Statically assigning IPs to your docker containers

Some applications just need to know the IP of the server, while not requiring actual connectivity to the server. For example, nginx upstreams need to resolve to a valid IP when you start the service itself. It’s not important if this IP is alive at this time or not. There are fallback mechanisms in nginx, haproxy and other services that use fallback/backup locations when the primary one is not available. Or you just might start up the back-end service docker container after the load-balancer/reverse proxy.

Docker provides the --ip option with the docker run command. This means that you can assign a static IP to your docker container. It’s your choice how you manage the IPs, but we generally manage them in some sort of system inventory. Technically, this can be anything, we developed our own system. For example, at Tubmlr, they develop and use Collins.


Knowing the IPs and container names, it’s possible to generate a hosts file for your containers. While this is the obvious next step to provide some kind of persistant name resolution. It may be possible just to put the hosts file to each container with a volume mount, but I’m not a fan of extending my docker run options ad nauseam.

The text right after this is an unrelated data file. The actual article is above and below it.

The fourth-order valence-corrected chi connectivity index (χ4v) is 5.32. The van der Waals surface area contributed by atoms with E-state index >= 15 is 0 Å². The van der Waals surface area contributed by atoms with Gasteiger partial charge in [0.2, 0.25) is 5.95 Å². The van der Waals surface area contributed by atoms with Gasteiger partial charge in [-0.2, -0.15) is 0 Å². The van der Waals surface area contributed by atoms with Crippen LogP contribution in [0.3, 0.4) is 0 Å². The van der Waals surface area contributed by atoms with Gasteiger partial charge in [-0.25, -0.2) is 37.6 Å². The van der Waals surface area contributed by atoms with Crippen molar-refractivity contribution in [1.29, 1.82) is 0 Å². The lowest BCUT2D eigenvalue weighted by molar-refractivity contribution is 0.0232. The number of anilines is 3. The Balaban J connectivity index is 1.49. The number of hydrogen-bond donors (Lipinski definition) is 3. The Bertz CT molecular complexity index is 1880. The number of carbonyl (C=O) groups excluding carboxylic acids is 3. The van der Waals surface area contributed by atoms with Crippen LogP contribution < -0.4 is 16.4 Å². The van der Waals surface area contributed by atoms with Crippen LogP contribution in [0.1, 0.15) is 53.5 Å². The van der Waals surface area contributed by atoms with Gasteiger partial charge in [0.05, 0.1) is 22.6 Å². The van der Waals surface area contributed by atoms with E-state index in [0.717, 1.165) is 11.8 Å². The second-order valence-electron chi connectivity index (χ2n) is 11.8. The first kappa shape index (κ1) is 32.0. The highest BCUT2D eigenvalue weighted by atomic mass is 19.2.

Eventually you will hit an obvious issue - the docker network is contained on the host only, meaning that when you will need to scale to several hosts, you will have to manage network connectivity between them.

Docker also provides multi-host networking which is the next step from this tutorial. It’s configuration is a bit longer, but generally nothing much changes from the single-host method. All you need to do is pair your hosts, and create an overlay network, much in the same way we created the bridge network above. After the network is created, the containers have connectivity between them, even if they are running on different hosts.

Closing words

User-defined networking in docker is a real-world usage pattern. It’s not practical nor advised to run all your software within one container. It’s the responsibility of the database to store and retrieve data - and you shouldn’t be forced into using a specific database just because it’s bundled with a generic LAMP container which works. If something is easy, it doesn’t mean that it’s right.

Choose your database. Choose your web servers. Choose your application stack. And take some time to lay out a plan how you will provide connectivity between them. A list of manually assigned IPs to containers is a good start. Continue this line of thought by thinking what is your bare minimum of what you need, and scale out to multiple hosts from there.

While I have you here...

It would be great if you buy one of my books:

I promise you'll learn a lot more if you buy one. Buying a copy supports me writing more about similar topics. Say thank you and buy my books.

Feel free to send me an email if you want to book my time for consultancy/freelance services. I'm great at APIs, Go, Docker, VueJS and scaling services, among many other things.